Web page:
Monday, June 17, 2024

Senior officials in Tabasco ousted after declaring support for Sheinbaum in 2024

Six government officials in Tabasco have been fired after they declared their support for Claudia Sheinbaum, the Mexico City mayor who hopes to be the ruling Morena party’s candidate in the 2024 presidential election.

The officials lost their jobs after they attended an event on Sunday in support of Sheinbaum’s campaign to become the Morena candidate. Tabasco Governor Carlos Manuel Merino was responsible for most if not all of the dismissals.

Those removed from their posts were Energy Development Minister Sheila Cadena; Francisco Sánchez, the head of the Tabasco land regulation department (CERTT); Roberto Mendoza Flores, social development director at the Tabasco Housing Institute; Dulce Zentella, a senior sports official; Carlos Benito Lara, legal affairs coordinator in the state Congress; and Iván Peña, transit director in the municipality of Cárdenas.

Merino, who took over as governor a year ago when his predecessor, Adán Augusto López, became federal interior minister, swore in a new energy development minister and CERTT chief on Tuesday. He asserted that the new appointments weren’t due to the officials’ support of Sheinbaum, a close ally of President López Obrador and one of several possible Morena presidential candidates.

Tabasco's Interim Governor Carlos Manuel Merino
Tabasco Interim Governor Carlos Manuel Merino was responsible for most if not all the dismissals. Twitter

Merino – whose predecessor is one of the other possible candidates – said there was no telenovela, or soap opera, playing out in his government.

“The time for changes came and there will probably be more. We mustn’t editorialize or distort [the truth], they’re simply changes that occur in all municipal, state and federal administrations,” he said.

However, former CERTT chief Sánchez made it clear he believed his dismissal was related to his support for Sheinbaum.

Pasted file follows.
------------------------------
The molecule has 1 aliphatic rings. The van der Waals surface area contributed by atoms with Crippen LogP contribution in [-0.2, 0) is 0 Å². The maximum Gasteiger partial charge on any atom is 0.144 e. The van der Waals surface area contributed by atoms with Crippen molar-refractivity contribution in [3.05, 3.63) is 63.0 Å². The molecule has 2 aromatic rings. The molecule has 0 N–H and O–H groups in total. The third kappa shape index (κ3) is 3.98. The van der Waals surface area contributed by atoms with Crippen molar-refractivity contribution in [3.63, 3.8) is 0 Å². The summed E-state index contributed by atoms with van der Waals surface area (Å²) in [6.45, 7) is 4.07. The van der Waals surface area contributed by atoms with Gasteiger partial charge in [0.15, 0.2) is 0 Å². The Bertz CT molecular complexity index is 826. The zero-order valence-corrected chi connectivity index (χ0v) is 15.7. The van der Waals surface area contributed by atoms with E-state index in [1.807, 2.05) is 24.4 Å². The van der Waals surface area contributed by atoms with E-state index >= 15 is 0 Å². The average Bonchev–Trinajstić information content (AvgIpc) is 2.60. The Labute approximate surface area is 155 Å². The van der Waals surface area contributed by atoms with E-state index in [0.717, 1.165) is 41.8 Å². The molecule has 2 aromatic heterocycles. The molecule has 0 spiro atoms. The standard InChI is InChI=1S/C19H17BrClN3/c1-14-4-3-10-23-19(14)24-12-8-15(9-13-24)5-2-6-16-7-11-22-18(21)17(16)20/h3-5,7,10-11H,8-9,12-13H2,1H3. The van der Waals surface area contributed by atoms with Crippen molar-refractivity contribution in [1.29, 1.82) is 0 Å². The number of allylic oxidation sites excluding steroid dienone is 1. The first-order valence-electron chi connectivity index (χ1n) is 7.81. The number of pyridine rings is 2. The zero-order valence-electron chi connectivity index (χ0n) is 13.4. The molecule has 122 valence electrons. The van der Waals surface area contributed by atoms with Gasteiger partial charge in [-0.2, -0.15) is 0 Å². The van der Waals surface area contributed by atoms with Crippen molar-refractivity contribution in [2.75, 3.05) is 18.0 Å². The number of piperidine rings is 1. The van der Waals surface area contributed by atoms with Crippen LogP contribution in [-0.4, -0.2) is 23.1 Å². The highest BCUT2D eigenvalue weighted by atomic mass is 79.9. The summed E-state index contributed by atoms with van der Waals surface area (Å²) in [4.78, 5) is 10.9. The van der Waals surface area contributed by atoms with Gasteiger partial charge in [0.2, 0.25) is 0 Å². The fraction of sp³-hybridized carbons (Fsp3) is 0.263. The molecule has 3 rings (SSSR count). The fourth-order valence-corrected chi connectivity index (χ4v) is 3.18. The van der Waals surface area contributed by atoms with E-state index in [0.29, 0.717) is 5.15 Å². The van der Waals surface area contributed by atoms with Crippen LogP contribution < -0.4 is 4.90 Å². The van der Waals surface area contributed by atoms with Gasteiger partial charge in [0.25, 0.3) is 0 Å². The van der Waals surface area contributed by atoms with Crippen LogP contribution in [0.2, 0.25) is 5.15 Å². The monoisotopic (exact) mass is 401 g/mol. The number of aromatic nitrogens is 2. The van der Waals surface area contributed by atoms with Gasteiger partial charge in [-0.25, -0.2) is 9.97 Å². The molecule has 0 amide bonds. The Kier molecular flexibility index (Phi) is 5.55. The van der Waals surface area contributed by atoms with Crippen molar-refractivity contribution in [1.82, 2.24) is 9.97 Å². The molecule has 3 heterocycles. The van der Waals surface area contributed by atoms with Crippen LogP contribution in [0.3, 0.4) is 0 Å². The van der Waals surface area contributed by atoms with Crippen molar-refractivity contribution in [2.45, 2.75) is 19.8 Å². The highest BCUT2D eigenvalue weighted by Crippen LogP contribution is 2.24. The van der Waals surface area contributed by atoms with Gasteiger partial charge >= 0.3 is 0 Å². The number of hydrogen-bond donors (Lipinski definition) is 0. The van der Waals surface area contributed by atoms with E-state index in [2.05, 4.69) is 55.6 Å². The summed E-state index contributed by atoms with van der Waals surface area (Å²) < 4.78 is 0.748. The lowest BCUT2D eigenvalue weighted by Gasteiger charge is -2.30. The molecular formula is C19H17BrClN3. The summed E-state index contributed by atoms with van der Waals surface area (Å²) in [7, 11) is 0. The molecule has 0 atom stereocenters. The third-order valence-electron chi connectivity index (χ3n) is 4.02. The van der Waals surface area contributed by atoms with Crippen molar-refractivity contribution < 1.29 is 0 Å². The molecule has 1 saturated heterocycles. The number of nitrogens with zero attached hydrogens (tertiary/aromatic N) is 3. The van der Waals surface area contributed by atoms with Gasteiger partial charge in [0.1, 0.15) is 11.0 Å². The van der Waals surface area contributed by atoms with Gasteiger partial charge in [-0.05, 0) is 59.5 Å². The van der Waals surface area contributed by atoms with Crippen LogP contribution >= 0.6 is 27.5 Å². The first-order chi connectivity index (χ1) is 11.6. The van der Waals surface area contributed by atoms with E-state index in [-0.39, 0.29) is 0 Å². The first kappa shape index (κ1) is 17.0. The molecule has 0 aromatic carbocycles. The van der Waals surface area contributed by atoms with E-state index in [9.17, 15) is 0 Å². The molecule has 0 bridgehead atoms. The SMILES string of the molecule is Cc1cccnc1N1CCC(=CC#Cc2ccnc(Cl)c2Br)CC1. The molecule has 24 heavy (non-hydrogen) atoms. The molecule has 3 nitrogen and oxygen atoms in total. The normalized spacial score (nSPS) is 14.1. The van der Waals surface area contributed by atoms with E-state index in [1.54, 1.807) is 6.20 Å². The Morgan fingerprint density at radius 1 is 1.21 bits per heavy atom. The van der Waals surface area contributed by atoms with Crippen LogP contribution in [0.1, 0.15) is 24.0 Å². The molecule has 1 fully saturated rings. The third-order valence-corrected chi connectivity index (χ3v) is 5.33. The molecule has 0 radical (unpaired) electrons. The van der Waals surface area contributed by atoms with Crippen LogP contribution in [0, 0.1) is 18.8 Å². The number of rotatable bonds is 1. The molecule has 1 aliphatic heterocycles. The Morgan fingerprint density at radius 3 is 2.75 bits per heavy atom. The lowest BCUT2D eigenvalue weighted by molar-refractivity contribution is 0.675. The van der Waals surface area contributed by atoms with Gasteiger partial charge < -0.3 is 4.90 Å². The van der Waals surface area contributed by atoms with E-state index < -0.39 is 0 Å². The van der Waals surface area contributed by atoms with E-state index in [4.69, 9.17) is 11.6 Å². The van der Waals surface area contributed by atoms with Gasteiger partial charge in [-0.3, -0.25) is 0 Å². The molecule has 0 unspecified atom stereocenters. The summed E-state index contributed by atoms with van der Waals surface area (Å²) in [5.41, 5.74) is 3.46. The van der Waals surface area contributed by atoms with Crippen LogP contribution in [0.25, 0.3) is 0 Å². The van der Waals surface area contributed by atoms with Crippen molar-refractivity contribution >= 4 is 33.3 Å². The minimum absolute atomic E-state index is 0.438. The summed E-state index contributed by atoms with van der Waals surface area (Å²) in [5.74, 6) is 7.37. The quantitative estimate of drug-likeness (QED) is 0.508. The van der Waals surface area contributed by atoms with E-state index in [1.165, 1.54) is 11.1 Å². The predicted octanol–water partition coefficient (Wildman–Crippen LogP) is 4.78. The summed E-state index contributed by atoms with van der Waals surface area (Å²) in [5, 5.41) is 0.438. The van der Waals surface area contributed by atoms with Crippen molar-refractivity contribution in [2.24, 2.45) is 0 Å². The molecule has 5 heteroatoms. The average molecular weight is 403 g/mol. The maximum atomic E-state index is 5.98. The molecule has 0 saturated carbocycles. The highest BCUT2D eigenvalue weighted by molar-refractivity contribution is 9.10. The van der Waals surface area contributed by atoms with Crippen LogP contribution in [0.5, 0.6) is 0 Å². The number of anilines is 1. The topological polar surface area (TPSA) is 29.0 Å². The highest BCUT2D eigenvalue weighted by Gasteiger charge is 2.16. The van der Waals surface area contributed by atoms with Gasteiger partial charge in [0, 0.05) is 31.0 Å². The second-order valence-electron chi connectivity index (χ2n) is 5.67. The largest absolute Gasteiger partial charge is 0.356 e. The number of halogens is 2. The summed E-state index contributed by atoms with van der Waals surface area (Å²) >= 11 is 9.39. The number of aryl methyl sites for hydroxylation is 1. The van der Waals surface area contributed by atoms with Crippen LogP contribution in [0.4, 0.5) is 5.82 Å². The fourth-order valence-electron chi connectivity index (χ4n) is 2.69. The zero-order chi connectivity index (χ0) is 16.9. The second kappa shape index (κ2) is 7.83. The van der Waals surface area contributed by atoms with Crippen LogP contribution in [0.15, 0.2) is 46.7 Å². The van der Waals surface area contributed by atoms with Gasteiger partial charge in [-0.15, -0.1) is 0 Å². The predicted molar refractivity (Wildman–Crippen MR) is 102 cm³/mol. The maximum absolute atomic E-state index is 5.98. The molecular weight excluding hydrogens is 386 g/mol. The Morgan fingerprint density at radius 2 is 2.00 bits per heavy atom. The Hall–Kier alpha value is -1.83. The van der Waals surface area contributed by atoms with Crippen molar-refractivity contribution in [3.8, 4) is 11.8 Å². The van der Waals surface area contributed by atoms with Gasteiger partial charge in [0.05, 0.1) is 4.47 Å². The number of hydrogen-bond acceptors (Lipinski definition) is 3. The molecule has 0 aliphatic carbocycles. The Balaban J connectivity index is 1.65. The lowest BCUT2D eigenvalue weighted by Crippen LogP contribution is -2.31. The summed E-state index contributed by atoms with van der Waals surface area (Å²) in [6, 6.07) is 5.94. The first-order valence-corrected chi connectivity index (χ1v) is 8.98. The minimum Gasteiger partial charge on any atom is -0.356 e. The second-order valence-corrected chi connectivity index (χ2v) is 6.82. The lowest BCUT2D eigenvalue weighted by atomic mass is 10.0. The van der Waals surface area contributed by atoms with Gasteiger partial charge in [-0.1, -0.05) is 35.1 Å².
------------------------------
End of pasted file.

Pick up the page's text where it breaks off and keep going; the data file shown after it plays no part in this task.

“I deeply regret that my departure is motivated by a legitimate political preference in use of my civil liberties,” he wrote on Facebook.

Mexico Interior Minister Adan Augusto Lopez Hernandez, right
Merino replaced Adán Augusto López Hernández, right, as Tabasco’s governor when López Hernández was named interior minister in 2021. He also became a federal senator after López Hernández left the position in 2015.

The dismissals “reflect the face of intolerance unbecoming of an administration that emerged from a democratic movement that we’ve been strengthening for years, and don’t agree with the ideals of our President Andrés Manuel López Obrador,” Sánchez said.

Some other morenistas, as Morena party members and supporters are known, also asserted that the officials were fired for showing support for the Mexico City mayor, who – if successful in becoming the ruling party’s candidate and winning the July 2024 election – would become Mexico’s first female president.

Among the other attendees at Sunday’s pro-Sheinbaum gathering were federal Deputy Lorena Méndez Denis, state lawmakers and José Ramiro López Obrador, the president’s brother.

Sheinbaum’s main rival for the Morena party nomination is Foreign Affairs Minister Marcelo Ebrard, who served as Mexico City mayor between 2006 and 2012. Both presidential hopefuls have ramped up their campaigning efforts in recent months.

With reports from Reforma, El Universal and Proceso 

Have something to say? Paid Subscribers get all access to make & read comments.
NOAA satellite imagery of low pressure system in Gulf of Mexico

Meteorologists monitor possible tropical storm in the Gulf of Mexico

A low pressure system in the Gulf of Mexico could become a tropical tropical storm by midweek, as torrential rains hit the Yucatán peninsula.
Two damaged SUVs after a car accident.

President-elect Sheinbaum unharmed after a deadly accident involving her motorcade

The crash killed an elderly woman and injured another person. No injuries were reported among Sheinbaum and her team.
Young fruit seller looks at his cell phone in Mexico City

Over 80% of Mexicans are now internet users, up 9.7 points from 2020

Connectivity has increased steadily in Mexico, particularly among the young, though there is still a digital divide between urban and rural areas.